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Millburn: 1857 - 1957
The Dawn of the Great War

By the Millburn Centennial Committee

Originally appeared in 1957
This Web version, copyright 2004

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If the Act of Incorporation of 1857 dropped the curtain on the prologue, then the First Act may be said to have ended on that day in 1917 when, like hundreds of other small towns across the land, Millburn Township awoke to the realization that it was a vital unit in a world power with a war to be fought and won. All the pros and cons of the long argument were finally resolved, and with goodwill and enthusiasm the people took up their new burden. Several young men, and a few girls, enlisted immediately. Organizations, cutting across sectional and religious lines, sprang up almost overnight to do their part. A Red Cross unit was formed and the members met regularly to roll bandages and perform other required tasks. Old knitters revived their long unused skill and taught new knitters, and knitting bags became standard equipment for all Millburn females. Home-knitted mittens, helmets, wristlets, socks, and sweaters, in khaki or blue, left town in an endless stream. Victory gardens were cultivated on the fields on Millburn Avenue approximately where the athletic fields are now located.

A Home Guard was formed of those males, too young or too old to join the armed forces, and met for drill in the vacant fields adjacent to the Fandango Mill. It proved its worth during the time of the Morgan, New Jersey, explosion when it helped evacuate that town's civilian population. Many were brought to Millburn where a soup kitchen was set up and shelters provided for them until they could return to their homes.

Postmaster Edward Lonergan was appointed to the Irvington Draft Board which had jurisdiction over Millburn. Later he had to resign because as Postmaster he had to assume the duties of Township Intelligence Officer for the Department of Justice. Edward Pennell was appointed in his place.

However, the war days of 1917-1918, in spite of shortages in sugar and other staples, many inconveniences, and the constant anxiety of the times, were sometimes lightened with a thrill and glamor unknown to those who remember only the grim and songless determination of the Second World War years. Each contingent of campbound boys was sent off with speeches, gifts, a parade, cheering crowds, and a band playing, "Over There", "It's a Long Way to Tipperary", "Keep the Home Fires Burning", "There's a Long, Long Trail", and other of the many war-inspired songs. A cavalcade of cars conveyed the recruits to Newark where they boarded trains for their destination.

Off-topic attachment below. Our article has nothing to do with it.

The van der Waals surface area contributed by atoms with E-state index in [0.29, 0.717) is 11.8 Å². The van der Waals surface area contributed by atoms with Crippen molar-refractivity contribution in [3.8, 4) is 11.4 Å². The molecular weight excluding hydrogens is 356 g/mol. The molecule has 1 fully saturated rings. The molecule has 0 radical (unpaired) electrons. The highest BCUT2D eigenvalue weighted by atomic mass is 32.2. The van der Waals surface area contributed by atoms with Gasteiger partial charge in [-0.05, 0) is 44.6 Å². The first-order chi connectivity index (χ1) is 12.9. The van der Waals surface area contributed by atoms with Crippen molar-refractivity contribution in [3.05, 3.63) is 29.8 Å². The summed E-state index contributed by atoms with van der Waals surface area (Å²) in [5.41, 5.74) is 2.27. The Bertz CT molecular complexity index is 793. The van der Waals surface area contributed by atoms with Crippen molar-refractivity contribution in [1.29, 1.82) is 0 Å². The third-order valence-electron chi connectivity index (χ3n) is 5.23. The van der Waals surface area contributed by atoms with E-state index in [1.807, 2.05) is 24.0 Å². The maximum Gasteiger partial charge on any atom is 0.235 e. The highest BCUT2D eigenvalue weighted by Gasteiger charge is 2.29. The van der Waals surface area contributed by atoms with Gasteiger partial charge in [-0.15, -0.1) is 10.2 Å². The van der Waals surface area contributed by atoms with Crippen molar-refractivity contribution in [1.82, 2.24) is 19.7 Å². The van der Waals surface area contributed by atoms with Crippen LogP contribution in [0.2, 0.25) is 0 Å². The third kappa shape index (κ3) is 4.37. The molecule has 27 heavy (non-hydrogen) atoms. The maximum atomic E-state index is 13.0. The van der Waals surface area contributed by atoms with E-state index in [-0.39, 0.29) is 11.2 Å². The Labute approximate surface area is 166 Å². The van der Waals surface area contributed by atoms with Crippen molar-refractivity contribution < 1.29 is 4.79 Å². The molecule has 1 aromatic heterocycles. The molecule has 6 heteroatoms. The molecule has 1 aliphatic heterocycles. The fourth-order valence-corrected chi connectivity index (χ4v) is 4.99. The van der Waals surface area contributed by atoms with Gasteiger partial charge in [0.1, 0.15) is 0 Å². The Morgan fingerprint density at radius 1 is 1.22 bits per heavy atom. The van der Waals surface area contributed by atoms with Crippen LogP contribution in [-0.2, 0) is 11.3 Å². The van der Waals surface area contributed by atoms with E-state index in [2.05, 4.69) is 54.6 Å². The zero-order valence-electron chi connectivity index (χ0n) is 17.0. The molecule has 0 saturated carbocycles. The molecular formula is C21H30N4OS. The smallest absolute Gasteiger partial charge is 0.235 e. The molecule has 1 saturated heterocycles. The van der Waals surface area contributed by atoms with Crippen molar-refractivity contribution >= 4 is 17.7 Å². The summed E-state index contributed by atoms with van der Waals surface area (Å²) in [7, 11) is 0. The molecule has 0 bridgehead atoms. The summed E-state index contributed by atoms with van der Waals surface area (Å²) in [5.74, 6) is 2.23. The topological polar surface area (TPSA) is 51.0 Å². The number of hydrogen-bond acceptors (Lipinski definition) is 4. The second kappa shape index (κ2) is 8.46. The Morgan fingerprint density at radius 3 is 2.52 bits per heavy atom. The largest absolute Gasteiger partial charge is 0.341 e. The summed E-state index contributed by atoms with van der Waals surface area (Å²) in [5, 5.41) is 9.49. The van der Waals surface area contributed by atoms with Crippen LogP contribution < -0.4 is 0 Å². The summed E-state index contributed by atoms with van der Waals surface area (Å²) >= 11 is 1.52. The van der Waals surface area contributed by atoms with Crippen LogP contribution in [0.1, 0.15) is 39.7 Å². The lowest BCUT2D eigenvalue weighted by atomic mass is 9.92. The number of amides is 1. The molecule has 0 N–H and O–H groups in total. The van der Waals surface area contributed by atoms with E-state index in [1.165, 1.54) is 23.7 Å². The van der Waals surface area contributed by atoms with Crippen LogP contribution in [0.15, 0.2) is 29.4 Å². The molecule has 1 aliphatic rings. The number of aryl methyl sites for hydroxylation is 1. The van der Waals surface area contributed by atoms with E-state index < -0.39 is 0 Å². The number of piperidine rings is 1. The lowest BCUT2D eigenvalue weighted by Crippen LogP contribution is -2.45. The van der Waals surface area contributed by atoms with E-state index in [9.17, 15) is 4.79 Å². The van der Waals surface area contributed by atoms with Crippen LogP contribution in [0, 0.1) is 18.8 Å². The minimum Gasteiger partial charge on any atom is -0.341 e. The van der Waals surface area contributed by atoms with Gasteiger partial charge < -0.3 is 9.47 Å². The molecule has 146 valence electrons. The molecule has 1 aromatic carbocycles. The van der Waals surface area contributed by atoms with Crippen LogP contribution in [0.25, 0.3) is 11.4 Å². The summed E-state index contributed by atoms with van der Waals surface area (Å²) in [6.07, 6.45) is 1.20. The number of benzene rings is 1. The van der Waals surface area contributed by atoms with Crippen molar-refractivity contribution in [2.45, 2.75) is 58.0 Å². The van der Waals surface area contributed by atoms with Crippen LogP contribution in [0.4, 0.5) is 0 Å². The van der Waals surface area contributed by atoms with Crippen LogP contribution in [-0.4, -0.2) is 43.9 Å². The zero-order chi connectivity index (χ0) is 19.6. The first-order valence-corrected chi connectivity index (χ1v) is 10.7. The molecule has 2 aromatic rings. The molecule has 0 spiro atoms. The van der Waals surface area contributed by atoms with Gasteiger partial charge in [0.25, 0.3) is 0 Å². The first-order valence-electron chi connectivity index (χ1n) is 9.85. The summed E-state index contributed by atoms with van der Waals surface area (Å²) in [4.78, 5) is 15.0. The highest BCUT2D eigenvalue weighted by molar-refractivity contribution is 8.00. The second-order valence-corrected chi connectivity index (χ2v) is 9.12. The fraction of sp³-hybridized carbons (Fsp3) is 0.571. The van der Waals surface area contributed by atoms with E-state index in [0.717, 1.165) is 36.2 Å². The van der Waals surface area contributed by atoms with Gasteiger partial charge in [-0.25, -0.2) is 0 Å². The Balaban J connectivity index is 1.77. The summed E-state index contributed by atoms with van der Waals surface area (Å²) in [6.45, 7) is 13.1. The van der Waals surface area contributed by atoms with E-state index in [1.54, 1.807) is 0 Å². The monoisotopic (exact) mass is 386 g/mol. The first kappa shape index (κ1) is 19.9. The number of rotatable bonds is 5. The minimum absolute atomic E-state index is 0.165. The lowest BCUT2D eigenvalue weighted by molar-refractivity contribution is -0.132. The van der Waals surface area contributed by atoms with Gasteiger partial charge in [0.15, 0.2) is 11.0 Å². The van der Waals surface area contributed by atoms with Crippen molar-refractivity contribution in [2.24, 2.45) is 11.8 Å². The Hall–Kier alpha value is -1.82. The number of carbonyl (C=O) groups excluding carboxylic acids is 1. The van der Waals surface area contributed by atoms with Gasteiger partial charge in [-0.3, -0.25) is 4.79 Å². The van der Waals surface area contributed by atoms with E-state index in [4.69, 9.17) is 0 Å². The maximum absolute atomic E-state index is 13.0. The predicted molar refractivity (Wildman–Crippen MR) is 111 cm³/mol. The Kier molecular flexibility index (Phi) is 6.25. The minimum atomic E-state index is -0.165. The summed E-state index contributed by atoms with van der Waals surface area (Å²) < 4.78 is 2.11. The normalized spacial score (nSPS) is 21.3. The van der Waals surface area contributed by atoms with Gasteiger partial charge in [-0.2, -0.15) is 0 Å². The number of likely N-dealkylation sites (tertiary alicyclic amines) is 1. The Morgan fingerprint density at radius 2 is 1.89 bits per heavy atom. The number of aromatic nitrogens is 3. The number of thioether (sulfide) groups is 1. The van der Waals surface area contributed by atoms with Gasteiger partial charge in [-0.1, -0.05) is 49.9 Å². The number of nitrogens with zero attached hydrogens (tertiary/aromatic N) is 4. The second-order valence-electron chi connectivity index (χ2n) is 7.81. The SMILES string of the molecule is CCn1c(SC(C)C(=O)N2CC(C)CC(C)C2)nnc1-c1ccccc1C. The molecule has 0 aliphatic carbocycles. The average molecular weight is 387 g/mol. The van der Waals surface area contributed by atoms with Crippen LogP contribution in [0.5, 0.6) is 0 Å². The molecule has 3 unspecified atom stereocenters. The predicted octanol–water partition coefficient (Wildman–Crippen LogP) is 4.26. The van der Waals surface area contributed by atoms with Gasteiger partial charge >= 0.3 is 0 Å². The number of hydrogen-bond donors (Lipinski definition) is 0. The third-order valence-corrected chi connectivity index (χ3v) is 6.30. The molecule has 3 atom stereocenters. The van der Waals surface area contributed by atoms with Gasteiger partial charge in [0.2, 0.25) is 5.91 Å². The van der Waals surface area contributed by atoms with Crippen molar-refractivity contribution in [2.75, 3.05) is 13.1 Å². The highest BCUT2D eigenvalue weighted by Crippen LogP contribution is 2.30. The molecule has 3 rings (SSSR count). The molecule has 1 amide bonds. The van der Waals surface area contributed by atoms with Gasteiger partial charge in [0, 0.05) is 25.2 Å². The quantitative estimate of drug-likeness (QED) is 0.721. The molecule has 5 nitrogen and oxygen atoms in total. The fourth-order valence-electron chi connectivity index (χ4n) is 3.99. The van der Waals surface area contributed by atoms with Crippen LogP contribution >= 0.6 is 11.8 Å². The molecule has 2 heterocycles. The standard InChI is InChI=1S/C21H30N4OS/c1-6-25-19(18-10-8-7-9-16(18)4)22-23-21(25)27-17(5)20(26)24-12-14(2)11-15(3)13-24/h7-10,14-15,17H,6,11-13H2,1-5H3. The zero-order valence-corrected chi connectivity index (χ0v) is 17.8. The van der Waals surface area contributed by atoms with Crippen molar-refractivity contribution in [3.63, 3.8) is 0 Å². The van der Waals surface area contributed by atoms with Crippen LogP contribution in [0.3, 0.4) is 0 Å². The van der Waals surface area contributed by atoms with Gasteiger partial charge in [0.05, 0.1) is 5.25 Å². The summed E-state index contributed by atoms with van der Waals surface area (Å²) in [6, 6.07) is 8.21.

But the tragedy of war struck home when word was received of the death of the young clerk in Campbell's drugstore. Guy Bosworth, one of the first boys to enlist, was the first casualty, it is believed, not only of Millburn, but of New Jersey. He was lost at sea in October, 1917, when his troopship, "The Antilles", went down on its way to France. The second boy, Frank Nazzaro, was killed in action a few months later, and Joseph Boslavage, who had been Guy Bos- worth's fellow clerk in Campbell's, was killed shortly afterward. Three trees in Taylor Park are now their memorials.

The end of the war brought the boys back home to the biggest parade and reception the town had ever seen.

Finally, the paraphernalia of war was packed away, but the old days and ways did not return. A new implement – the automobile-became available to every – one. No longer need a man live near his job. The great trek to the country began and Millburn lay well within the path of the first migration from the crowded cities.


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